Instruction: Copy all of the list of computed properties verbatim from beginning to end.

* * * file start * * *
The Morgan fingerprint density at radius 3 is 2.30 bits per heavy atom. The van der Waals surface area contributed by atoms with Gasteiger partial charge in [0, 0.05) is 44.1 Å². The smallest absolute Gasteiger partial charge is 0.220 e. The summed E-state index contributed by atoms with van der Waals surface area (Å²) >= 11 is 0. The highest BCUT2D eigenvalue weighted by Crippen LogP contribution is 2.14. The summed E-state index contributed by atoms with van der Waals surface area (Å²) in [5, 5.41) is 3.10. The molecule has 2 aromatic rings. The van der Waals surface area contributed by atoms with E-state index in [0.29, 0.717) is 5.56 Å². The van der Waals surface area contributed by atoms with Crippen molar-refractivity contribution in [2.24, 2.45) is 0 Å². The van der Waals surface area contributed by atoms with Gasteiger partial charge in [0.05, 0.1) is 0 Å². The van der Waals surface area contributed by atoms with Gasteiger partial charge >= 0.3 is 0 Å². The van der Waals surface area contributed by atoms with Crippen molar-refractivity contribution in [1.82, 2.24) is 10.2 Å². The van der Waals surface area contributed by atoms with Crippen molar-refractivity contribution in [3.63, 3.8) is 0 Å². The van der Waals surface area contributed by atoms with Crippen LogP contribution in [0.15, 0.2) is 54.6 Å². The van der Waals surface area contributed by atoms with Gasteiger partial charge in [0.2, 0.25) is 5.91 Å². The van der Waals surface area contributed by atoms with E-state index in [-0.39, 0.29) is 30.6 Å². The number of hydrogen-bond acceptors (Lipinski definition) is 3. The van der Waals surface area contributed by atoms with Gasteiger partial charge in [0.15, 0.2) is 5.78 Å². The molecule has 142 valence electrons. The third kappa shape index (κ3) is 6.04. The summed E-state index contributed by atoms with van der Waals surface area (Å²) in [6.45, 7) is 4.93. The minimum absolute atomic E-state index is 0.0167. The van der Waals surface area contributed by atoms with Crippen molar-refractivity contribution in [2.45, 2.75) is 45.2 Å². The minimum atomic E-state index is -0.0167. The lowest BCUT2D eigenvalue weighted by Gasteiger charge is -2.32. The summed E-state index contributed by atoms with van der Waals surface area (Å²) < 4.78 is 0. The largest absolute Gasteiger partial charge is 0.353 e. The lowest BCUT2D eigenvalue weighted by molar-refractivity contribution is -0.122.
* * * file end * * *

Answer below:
The Morgan fingerprint density at radius 3 is 2.30 bits per heavy atom. The van der Waals surface area contributed by atoms with Gasteiger partial charge in [0, 0.05) is 44.1 Å². The smallest absolute Gasteiger partial charge is 0.220 e. The summed E-state index contributed by atoms with van der Waals surface area (Å²) >= 11 is 0. The highest BCUT2D eigenvalue weighted by Crippen LogP contribution is 2.14. The summed E-state index contributed by atoms with van der Waals surface area (Å²) in [5, 5.41) is 3.10. The molecule has 2 aromatic rings. The van der Waals surface area contributed by atoms with E-state index in [0.29, 0.717) is 5.56 Å². The van der Waals surface area contributed by atoms with Crippen molar-refractivity contribution in [2.24, 2.45) is 0 Å². The van der Waals surface area contributed by atoms with Gasteiger partial charge in [0.05, 0.1) is 0 Å². The van der Waals surface area contributed by atoms with Gasteiger partial charge >= 0.3 is 0 Å². The van der Waals surface area contributed by atoms with Crippen molar-refractivity contribution in [1.82, 2.24) is 10.2 Å². The van der Waals surface area contributed by atoms with Crippen molar-refractivity contribution in [3.63, 3.8) is 0 Å². The van der Waals surface area contributed by atoms with Crippen LogP contribution in [0.15, 0.2) is 54.6 Å². The van der Waals surface area contributed by atoms with Gasteiger partial charge in [0.2, 0.25) is 5.91 Å². The van der Waals surface area contributed by atoms with E-state index in [-0.39, 0.29) is 30.6 Å². The number of hydrogen-bond acceptors (Lipinski definition) is 3. The van der Waals surface area contributed by atoms with Gasteiger partial charge in [0.15, 0.2) is 5.78 Å². The molecule has 142 valence electrons. The third kappa shape index (κ3) is 6.04. The summed E-state index contributed by atoms with van der Waals surface area (Å²) in [6.45, 7) is 4.93. The minimum absolute atomic E-state index is 0.0167. The van der Waals surface area contributed by atoms with Crippen molar-refractivity contribution in [2.45, 2.75) is 45.2 Å². The minimum atomic E-state index is -0.0167. The lowest BCUT2D eigenvalue weighted by Gasteiger charge is -2.32. The summed E-state index contributed by atoms with van der Waals surface area (Å²) < 4.78 is 0. The largest absolute Gasteiger partial charge is 0.353 e. The lowest BCUT2D eigenvalue weighted by molar-refractivity contribution is -0.122.